The first “proof text” we will be looking at that is offered up as evidence of a division of the Mosaic Law, referred to as the “tripartite division of the law,” is one that is typically at the top of the list for those who hold to this position, 1 Samuel 15:22.

The manner in which this passage is handled by those who hold to the tripartite law and the true meaning behind this passage is very similar to many of the other passages we will be looking at in the future. Let’s take a look at this “proof text” now:

“Then Samuel said: Does the LORD take pleasure in burnt offerings and sacrifices as much as in obeying the LORD? Look: to obey is better than sacrifice, to pay attention is better than the fat of rams.”

Covenant Theologians (CT) have made the claim that there is a clear division (or at the least a distinction) within the Mosaic Law pointed out in this verse. Samuel, they claim, is clearly drawing a line between the sacrificial laws and those laws in which it is better to obey.

Yes, indeed, Samuel is telling King Saul that it would have been better for him to have obeyed the Lord than to have engaged in the sacrifices prescribed by the sacrificial laws of the Mosaic Law. But what must be “read into” the verse is the assumption that what is to be obeyed is the “moral law” (the 10 Commandments) component of the tripartite law. So, is that truly what is being talked about in this passage? Is the “moral law” that which is to be obeyed in this verse?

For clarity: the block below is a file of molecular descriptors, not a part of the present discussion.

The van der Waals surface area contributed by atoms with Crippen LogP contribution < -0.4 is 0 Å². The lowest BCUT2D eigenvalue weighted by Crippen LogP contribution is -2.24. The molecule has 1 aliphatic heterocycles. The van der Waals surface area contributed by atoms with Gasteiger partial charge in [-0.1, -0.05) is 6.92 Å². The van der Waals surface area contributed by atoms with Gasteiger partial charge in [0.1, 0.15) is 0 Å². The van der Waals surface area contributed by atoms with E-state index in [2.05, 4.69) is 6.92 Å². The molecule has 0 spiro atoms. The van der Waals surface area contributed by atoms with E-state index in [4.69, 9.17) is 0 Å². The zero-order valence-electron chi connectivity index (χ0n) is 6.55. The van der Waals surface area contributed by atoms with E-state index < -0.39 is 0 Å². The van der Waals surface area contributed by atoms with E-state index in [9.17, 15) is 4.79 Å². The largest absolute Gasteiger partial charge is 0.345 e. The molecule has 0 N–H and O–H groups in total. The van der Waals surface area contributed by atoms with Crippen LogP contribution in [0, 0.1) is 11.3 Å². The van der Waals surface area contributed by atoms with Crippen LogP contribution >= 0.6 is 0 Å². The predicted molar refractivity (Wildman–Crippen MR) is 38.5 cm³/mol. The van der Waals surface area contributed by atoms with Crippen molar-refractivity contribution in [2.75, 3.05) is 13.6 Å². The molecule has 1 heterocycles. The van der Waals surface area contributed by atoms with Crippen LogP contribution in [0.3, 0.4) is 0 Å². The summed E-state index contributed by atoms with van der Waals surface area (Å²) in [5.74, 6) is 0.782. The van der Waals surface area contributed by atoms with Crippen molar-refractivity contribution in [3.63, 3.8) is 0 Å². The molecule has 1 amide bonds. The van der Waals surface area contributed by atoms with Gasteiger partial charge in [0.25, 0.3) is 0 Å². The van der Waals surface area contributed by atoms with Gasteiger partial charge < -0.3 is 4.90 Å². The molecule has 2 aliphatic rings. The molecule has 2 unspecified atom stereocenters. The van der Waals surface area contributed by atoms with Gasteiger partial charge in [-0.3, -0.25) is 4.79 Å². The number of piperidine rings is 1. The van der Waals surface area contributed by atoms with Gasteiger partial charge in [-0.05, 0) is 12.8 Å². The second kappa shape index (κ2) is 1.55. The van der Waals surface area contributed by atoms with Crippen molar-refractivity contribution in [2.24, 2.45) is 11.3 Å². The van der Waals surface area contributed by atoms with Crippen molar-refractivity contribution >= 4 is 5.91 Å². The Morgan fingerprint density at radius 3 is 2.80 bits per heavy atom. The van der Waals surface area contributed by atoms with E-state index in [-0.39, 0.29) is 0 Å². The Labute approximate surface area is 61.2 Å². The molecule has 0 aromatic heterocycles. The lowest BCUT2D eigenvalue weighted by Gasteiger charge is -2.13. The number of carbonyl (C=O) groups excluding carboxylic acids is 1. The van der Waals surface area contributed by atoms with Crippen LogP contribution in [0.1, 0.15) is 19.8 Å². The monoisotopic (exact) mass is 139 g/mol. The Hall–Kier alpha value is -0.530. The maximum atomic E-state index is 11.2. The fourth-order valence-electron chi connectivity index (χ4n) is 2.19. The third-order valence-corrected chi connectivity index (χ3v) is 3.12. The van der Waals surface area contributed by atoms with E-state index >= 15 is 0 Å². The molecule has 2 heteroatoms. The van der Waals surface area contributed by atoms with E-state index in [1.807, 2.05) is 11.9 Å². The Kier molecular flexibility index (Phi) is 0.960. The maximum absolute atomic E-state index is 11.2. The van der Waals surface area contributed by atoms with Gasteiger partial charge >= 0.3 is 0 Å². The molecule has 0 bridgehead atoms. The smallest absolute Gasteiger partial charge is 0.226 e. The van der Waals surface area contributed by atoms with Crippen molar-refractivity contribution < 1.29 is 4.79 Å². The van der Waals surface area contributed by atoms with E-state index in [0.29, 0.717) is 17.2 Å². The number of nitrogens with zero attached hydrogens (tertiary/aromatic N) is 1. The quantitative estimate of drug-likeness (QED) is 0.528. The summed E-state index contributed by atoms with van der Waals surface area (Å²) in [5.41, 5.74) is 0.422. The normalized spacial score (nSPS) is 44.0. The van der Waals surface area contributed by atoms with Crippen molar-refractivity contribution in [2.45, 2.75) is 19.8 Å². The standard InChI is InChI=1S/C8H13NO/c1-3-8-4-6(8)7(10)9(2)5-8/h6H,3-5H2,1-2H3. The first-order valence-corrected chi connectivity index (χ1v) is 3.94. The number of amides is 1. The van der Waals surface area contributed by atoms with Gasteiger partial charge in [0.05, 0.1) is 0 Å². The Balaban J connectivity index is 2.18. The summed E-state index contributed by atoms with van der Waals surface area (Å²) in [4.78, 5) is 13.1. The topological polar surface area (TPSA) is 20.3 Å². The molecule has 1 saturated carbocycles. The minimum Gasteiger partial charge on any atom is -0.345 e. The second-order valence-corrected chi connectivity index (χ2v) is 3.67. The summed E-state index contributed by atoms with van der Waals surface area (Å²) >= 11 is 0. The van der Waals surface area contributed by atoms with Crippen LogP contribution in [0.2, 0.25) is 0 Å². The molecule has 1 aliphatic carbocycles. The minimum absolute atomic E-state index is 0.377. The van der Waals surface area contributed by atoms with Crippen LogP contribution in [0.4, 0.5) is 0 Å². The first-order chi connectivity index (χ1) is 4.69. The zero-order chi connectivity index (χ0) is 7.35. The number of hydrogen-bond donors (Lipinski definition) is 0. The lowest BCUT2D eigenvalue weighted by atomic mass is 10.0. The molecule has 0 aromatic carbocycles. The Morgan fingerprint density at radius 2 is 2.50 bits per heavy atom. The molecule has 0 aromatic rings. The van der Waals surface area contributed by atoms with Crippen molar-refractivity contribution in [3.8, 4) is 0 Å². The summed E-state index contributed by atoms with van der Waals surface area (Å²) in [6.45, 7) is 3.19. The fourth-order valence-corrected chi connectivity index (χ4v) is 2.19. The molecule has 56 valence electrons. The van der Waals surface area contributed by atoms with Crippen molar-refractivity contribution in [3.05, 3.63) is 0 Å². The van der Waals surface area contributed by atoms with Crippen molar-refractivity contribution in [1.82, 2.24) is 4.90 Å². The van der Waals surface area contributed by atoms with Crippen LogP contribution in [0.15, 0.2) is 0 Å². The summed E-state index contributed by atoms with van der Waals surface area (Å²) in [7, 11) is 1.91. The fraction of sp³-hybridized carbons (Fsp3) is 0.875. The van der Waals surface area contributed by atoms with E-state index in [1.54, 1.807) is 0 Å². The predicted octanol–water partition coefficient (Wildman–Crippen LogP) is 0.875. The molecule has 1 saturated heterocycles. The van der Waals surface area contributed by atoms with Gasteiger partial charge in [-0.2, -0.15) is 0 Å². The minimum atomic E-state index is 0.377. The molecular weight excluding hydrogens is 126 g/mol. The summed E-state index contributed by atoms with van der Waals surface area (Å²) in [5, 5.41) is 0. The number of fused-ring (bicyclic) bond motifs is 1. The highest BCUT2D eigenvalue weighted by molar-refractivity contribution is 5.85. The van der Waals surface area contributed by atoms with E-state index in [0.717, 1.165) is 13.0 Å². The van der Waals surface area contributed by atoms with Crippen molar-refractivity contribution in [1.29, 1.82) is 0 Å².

To answer that question we must look at this passage in context. One of the greatest problems with proof texts is that they are often sited out of context and when done in such a manner they can be made to say or imply a host of given meanings. So it is no wonder that the first step when must apply when doing proper hermeneutics is to look at the text within the CONTEXT.

And to be honest, we don’t have to go any further than the previous verses in the same chapter this verse come from to find our answer.

1 Samuel 15:1-22, HCSB

Samuel told Saul, “The LORD sent me to anoint you as king over His people Israel. Now, listen to the words of the LORD. This is what the LORD of Hosts says: ‘I witnessed what the Amalekites did to the Israelites when they opposed them along the way as they were coming out of Egypt. Now go and attack the Amalekites and completely destroy everything they have. Do not spare them. Kill men and women, children and infants, oxen and sheep, camels and donkeys.’

” Then Saul summoned the troops and counted them at Telaim: 200,000 foot soldiers and 10,000 men from Judah. Saul came to the city of Amalek and set up an ambush in the wadi. He warned the Kenites, “Since you showed kindness to all the Israelites when they came out of Egypt, go on and leave! Get away from the Amalekites, or I’ll sweep you away with them.”

So the Kenites withdrew from the Amalekites. Then Saul struck down the Amalekites from Havilah all the way to Shur, which is next to Egypt. He captured Agag king of Amalek alive, but he completely destroyed all the rest of the people with the sword. Saul and the troops spared Agag, and the best of the sheep, cattle, and choice animals, as well as the young rams and the best of everything else. They were not willing to destroy them, but they did destroy all the worthless and unwanted things.

Then the word of the LORD came to Samuel, “I regret that I made Saul king, for he has turned away from following Me and has not carried out My instructions.” So Samuel became angry and cried out to the LORD all night. Early in the morning Samuel got up to confront Saul, but it was reported to Samuel, “Saul went to Carmel where he set up a monument for himself. Then he turned around and went down to Gilgal.”